Films from Israel Searching for Surprises

in 23rd Haifa International Film Festival

by Shmulik Duvdevani

If there’s something comforting about the six Israeli films competing in the Haifa Film Festival, it’s the fact that they don’t testify to the state of current Israeli cinema. Since the festival takes place about three months after the Jerusalem Film Festival, where some of the most anticipated Israeli films are competing for the Wolgin Award — the Haifa festival is, sometimes, left with more negligible productions. Yet, during the last two years, this marginality proved to be an advantage. Two unexpected brilliant debuts by young Israeli newcomers were screened in competition and gained critical acclaims. In 2005 it was Danny Lerner’s Frozen Days (Yamim Kfuim), a Polanski style thriller shot in magnificent black and white, and produced totally independently with a budget of 25,000 dollars, which also went on taking the first prize at the festival that year. In 2006, David Volach’s My Father, My Lord (Hofshat Kaits, shown in Israel under the title Summer Vacation) astonished both moviegoers and film critics with its Kieslowski-like tale of fate and religious belief. And though not being awarded best Israeli film at that festival, it did go on winning the Tribeca Film Festival as well as best director at the Taormina film festival. Most recently it was chosen as best Israeli film of 2007 (along with Josef Cedar’s Beaufort) by the Israeli film critics association.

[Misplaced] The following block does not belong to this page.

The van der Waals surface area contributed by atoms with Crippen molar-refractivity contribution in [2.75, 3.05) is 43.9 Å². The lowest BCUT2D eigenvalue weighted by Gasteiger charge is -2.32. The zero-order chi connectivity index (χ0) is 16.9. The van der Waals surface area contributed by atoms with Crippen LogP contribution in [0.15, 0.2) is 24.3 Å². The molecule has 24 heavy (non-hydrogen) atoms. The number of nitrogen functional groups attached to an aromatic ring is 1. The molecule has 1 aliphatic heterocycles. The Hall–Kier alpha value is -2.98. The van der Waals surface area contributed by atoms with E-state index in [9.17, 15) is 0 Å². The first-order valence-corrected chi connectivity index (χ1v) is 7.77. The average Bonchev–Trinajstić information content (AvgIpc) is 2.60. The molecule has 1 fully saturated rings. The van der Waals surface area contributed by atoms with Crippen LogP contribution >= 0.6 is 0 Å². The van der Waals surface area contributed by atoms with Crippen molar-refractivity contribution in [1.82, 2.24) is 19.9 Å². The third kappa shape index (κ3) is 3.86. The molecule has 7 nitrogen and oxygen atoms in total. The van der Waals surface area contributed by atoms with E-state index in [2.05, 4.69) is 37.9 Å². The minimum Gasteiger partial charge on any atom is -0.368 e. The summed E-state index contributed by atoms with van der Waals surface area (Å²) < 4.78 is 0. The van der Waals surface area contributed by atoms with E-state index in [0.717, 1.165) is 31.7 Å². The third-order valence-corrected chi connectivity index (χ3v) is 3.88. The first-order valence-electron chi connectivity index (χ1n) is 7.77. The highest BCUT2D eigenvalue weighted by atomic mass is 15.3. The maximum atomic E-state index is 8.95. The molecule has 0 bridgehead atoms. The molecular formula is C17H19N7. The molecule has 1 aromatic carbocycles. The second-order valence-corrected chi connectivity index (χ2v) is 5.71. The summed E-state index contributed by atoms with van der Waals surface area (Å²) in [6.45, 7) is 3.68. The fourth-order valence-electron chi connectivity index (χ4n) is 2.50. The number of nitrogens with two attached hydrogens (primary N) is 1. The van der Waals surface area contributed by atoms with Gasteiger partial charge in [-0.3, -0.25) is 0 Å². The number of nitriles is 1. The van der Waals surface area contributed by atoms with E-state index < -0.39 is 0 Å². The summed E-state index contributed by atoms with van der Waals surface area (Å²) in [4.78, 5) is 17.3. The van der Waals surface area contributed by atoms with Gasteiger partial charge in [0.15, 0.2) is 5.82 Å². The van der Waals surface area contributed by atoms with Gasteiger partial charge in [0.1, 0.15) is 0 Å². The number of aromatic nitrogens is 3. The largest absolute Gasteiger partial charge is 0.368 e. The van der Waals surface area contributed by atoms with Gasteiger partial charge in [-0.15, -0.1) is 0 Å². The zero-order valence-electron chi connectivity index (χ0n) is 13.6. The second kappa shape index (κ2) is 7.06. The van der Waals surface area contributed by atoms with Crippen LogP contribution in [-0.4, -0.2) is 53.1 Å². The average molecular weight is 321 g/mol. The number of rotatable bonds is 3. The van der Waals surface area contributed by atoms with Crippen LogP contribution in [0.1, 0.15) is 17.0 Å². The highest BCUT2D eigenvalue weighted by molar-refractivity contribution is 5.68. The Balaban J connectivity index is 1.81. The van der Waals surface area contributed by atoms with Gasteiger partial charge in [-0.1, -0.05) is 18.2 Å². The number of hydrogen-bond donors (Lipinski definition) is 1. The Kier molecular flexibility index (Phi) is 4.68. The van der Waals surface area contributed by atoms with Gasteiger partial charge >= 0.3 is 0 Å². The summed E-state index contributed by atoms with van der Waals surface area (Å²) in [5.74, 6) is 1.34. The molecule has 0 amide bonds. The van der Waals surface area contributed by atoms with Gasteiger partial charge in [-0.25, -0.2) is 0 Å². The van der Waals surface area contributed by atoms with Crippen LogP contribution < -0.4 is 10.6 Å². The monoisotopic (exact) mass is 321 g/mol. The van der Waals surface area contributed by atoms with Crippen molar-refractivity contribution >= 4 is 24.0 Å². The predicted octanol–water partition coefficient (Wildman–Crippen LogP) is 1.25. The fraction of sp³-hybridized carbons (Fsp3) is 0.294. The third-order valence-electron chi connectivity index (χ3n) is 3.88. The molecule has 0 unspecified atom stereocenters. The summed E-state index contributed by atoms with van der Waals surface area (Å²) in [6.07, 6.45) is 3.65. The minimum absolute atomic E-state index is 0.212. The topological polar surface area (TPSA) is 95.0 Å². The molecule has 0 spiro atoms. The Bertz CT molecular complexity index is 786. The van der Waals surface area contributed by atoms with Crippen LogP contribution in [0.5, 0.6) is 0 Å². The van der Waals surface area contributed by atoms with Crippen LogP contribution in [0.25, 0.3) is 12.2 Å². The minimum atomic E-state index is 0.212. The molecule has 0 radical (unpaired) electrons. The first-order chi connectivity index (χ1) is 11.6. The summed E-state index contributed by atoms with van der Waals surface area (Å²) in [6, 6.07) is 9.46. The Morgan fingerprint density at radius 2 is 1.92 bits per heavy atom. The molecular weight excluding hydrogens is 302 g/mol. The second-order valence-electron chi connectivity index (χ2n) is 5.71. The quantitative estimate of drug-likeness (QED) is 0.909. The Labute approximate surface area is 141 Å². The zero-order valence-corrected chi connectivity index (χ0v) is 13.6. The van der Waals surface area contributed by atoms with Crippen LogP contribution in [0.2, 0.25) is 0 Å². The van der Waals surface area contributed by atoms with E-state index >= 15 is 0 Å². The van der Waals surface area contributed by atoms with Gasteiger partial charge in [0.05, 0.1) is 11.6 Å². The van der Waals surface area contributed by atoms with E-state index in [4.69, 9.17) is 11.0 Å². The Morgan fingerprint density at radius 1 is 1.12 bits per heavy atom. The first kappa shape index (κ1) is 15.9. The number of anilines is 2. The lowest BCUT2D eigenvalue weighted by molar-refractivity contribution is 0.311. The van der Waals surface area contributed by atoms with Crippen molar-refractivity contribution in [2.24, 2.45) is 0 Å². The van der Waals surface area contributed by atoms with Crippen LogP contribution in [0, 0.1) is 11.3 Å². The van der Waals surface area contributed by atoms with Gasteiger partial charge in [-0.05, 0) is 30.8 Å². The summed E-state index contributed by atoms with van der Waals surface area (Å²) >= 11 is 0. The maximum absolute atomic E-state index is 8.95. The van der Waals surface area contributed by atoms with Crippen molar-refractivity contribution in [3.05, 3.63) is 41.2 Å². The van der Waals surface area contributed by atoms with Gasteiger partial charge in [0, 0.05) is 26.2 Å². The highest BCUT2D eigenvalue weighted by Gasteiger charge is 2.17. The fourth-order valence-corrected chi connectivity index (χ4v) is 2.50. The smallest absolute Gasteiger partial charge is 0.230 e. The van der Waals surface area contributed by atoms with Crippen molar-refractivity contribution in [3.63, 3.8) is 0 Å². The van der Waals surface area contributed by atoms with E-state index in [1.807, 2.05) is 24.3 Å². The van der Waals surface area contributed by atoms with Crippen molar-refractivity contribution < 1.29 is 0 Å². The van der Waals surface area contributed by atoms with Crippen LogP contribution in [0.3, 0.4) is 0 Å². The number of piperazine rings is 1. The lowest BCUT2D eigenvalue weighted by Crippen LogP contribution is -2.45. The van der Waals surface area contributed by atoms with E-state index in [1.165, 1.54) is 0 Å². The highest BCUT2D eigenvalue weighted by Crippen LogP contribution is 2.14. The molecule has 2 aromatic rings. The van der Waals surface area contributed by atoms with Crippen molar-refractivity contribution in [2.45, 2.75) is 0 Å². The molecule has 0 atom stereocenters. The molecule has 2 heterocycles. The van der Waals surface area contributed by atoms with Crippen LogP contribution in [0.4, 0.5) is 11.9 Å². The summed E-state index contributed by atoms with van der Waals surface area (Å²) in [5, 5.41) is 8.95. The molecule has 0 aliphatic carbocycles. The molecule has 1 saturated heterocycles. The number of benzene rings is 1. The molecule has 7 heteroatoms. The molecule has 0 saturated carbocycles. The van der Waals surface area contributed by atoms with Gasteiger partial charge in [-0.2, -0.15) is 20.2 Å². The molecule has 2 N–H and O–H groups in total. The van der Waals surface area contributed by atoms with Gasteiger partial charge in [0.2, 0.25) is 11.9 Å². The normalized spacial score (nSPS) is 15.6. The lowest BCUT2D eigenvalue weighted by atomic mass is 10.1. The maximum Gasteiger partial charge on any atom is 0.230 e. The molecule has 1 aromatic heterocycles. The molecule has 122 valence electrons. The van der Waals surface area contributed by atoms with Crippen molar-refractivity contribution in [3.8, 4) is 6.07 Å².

Alas, there were no such surprises this year. Although two of the competing films were produced independently, they lacked the aesthetic value and narrative sophistication of Lerner’s film, as well as the emotional depth and profundity of My Father, My Lord. Furthermore, no less than four of the six films were shown in video. Unlike the Jerusalem festival, Haifa’s artistic management does enable video screenings in competition — which made the whole event look amateurish. Indeed, three of the competing directors have made their feature film debut, but sadly watching their films made no sense of a new discovery.

But, a winning film did come out of this lame competition: Julia Mia, written and directed by first timer Yuval Granot. In view of the films in competition, this was indeed the best — a romantic comedy, not a common genre in the realm of Israeli cinema, which seeks to explore the relation between fantasy and Israeli masculinity. The story is about a B movie director, living in the slums of southern Tel Aviv, who accidentally meets a charming young woman with an incredible likeness to Julia Roberts. He therefore decides to cast her to a Hebrew version of Pretty Woman, and while shooting the film he gradually falls in love with his fantasy. Though Julia Mia would have worked better as a 50 minutes drama, it still has a lot of nice and original touches, and it mainly succeeds to turn main actress Hagar Ben Asher’s likeness to the young Roberts into more than a cinematic joke.